We provide professional reinstatement valuations for insurance purposes giving clients the assurance that adequate cover is maintained on their buildings without incurring excessive premiums.  We provide BRCA’s for owners or occupiers of large buildings or property portfolios - for all property types, from blocks of flats, offices, banks, shops, commercial and industrial premises. We are skilled at undertaking assessments for large corporate entities, management companies, pension funds and individuals on mixed use sites and individual buildings.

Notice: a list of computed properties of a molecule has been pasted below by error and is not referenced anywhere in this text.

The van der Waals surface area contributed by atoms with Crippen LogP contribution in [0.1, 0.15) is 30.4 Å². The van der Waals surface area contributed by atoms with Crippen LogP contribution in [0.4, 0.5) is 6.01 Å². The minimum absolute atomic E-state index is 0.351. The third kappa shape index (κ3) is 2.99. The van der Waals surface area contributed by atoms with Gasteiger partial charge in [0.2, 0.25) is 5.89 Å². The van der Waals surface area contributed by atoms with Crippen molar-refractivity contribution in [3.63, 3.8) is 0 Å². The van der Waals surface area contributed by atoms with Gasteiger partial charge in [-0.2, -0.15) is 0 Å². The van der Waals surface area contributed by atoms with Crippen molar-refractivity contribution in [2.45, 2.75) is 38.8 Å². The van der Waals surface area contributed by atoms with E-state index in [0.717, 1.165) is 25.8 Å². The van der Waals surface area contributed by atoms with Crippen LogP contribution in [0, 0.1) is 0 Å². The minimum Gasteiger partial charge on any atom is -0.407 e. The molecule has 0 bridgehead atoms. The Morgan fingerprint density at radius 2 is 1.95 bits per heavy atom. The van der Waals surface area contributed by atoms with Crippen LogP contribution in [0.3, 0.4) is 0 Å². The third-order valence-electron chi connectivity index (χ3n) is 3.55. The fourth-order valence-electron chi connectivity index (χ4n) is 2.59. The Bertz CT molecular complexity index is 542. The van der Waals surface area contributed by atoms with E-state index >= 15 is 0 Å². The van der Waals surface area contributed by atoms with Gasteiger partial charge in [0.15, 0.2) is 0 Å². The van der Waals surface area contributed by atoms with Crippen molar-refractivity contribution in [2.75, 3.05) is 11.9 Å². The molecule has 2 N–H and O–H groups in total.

We understand the importance of thoroughly researching the likely impact of the complete loss of a building, and make an early assessment as to whether consultation with local authorities, listed building representatives and/or conservation area representatives will be beneficial. This ensures expectations are fully met and no risks arise from the building being under-insured.

Our Chartered Building Surveyors have the expertise to negotiate the optimum settlement of claims on behalf of clients who have suffered loss and can subsequently organise any necessary reinstatement works.

Contract Administration